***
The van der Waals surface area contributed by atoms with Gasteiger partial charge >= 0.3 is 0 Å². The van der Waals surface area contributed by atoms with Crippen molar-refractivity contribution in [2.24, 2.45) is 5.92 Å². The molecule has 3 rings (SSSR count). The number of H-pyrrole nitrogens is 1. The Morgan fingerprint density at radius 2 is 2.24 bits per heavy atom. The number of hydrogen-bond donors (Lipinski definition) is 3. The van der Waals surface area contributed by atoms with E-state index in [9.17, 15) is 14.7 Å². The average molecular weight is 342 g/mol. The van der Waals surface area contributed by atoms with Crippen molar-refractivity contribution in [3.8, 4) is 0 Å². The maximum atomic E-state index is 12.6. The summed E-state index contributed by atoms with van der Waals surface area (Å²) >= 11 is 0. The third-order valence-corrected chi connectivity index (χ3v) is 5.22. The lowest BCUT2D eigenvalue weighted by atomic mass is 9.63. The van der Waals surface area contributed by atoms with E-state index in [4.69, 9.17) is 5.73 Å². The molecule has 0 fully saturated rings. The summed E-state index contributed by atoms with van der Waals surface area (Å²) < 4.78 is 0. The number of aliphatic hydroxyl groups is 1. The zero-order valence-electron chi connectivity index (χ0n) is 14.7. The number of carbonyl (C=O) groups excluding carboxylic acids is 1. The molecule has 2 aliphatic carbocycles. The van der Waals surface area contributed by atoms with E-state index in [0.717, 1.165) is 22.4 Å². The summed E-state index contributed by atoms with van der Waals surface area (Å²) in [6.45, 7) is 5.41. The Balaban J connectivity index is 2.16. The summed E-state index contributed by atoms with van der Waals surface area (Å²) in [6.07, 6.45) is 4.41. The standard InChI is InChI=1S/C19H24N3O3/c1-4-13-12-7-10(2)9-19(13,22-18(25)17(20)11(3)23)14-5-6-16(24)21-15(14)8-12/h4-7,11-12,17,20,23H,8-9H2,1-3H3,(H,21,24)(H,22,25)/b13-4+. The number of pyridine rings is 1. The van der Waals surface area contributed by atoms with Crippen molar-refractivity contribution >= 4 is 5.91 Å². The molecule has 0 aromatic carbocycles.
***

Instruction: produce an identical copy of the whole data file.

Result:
The van der Waals surface area contributed by atoms with Gasteiger partial charge >= 0.3 is 0 Å². The van der Waals surface area contributed by atoms with Crippen molar-refractivity contribution in [2.24, 2.45) is 5.92 Å². The molecule has 3 rings (SSSR count). The number of H-pyrrole nitrogens is 1. The Morgan fingerprint density at radius 2 is 2.24 bits per heavy atom. The number of hydrogen-bond donors (Lipinski definition) is 3. The van der Waals surface area contributed by atoms with E-state index in [9.17, 15) is 14.7 Å². The average molecular weight is 342 g/mol. The van der Waals surface area contributed by atoms with Crippen molar-refractivity contribution in [3.8, 4) is 0 Å². The maximum atomic E-state index is 12.6. The summed E-state index contributed by atoms with van der Waals surface area (Å²) >= 11 is 0. The third-order valence-corrected chi connectivity index (χ3v) is 5.22. The lowest BCUT2D eigenvalue weighted by atomic mass is 9.63. The van der Waals surface area contributed by atoms with E-state index in [4.69, 9.17) is 5.73 Å². The molecule has 0 fully saturated rings. The summed E-state index contributed by atoms with van der Waals surface area (Å²) < 4.78 is 0. The number of aliphatic hydroxyl groups is 1. The zero-order valence-electron chi connectivity index (χ0n) is 14.7. The number of carbonyl (C=O) groups excluding carboxylic acids is 1. The molecule has 2 aliphatic carbocycles. The van der Waals surface area contributed by atoms with E-state index in [0.717, 1.165) is 22.4 Å². The summed E-state index contributed by atoms with van der Waals surface area (Å²) in [6.45, 7) is 5.41. The Balaban J connectivity index is 2.16. The summed E-state index contributed by atoms with van der Waals surface area (Å²) in [6.07, 6.45) is 4.41. The standard InChI is InChI=1S/C19H24N3O3/c1-4-13-12-7-10(2)9-19(13,22-18(25)17(20)11(3)23)14-5-6-16(24)21-15(14)8-12/h4-7,11-12,17,20,23H,8-9H2,1-3H3,(H,21,24)(H,22,25)/b13-4+. The number of pyridine rings is 1. The van der Waals surface area contributed by atoms with Crippen molar-refractivity contribution >= 4 is 5.91 Å². The molecule has 0 aromatic carbocycles.